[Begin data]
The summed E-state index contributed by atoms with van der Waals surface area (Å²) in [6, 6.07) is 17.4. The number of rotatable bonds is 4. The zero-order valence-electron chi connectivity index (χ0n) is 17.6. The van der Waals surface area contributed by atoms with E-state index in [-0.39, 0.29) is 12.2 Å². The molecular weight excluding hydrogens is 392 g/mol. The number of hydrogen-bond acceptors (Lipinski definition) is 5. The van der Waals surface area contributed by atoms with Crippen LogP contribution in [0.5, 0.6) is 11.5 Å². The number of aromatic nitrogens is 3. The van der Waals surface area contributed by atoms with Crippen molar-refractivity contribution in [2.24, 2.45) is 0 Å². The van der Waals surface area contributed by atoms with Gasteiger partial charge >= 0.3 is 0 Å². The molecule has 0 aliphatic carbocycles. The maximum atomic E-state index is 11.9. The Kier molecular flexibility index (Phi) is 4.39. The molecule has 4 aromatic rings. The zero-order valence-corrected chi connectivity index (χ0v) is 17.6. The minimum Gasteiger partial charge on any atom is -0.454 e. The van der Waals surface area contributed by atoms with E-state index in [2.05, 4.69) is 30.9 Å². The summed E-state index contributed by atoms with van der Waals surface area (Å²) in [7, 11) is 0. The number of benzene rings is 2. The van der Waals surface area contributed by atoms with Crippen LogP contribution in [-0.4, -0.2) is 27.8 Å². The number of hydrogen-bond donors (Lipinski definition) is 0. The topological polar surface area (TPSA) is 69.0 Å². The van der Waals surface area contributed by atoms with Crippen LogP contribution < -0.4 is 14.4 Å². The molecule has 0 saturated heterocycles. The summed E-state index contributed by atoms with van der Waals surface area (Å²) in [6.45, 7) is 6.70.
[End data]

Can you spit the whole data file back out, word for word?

The summed E-state index contributed by atoms with van der Waals surface area (Å²) in [6, 6.07) is 17.4. The number of rotatable bonds is 4. The zero-order valence-electron chi connectivity index (χ0n) is 17.6. The van der Waals surface area contributed by atoms with E-state index in [-0.39, 0.29) is 12.2 Å². The molecular weight excluding hydrogens is 392 g/mol. The number of hydrogen-bond acceptors (Lipinski definition) is 5. The van der Waals surface area contributed by atoms with Crippen LogP contribution in [0.5, 0.6) is 11.5 Å². The number of aromatic nitrogens is 3. The van der Waals surface area contributed by atoms with Crippen molar-refractivity contribution in [2.24, 2.45) is 0 Å². The van der Waals surface area contributed by atoms with Gasteiger partial charge >= 0.3 is 0 Å². The molecule has 0 aliphatic carbocycles. The maximum atomic E-state index is 11.9. The Kier molecular flexibility index (Phi) is 4.39. The molecule has 4 aromatic rings. The zero-order valence-corrected chi connectivity index (χ0v) is 17.6. The minimum Gasteiger partial charge on any atom is -0.454 e. The van der Waals surface area contributed by atoms with E-state index in [2.05, 4.69) is 30.9 Å². The summed E-state index contributed by atoms with van der Waals surface area (Å²) in [7, 11) is 0. The number of benzene rings is 2. The van der Waals surface area contributed by atoms with Crippen LogP contribution in [-0.4, -0.2) is 27.8 Å². The number of hydrogen-bond donors (Lipinski definition) is 0. The topological polar surface area (TPSA) is 69.0 Å². The van der Waals surface area contributed by atoms with Crippen LogP contribution < -0.4 is 14.4 Å². The molecule has 0 saturated heterocycles. The summed E-state index contributed by atoms with van der Waals surface area (Å²) in [6.45, 7) is 6.70.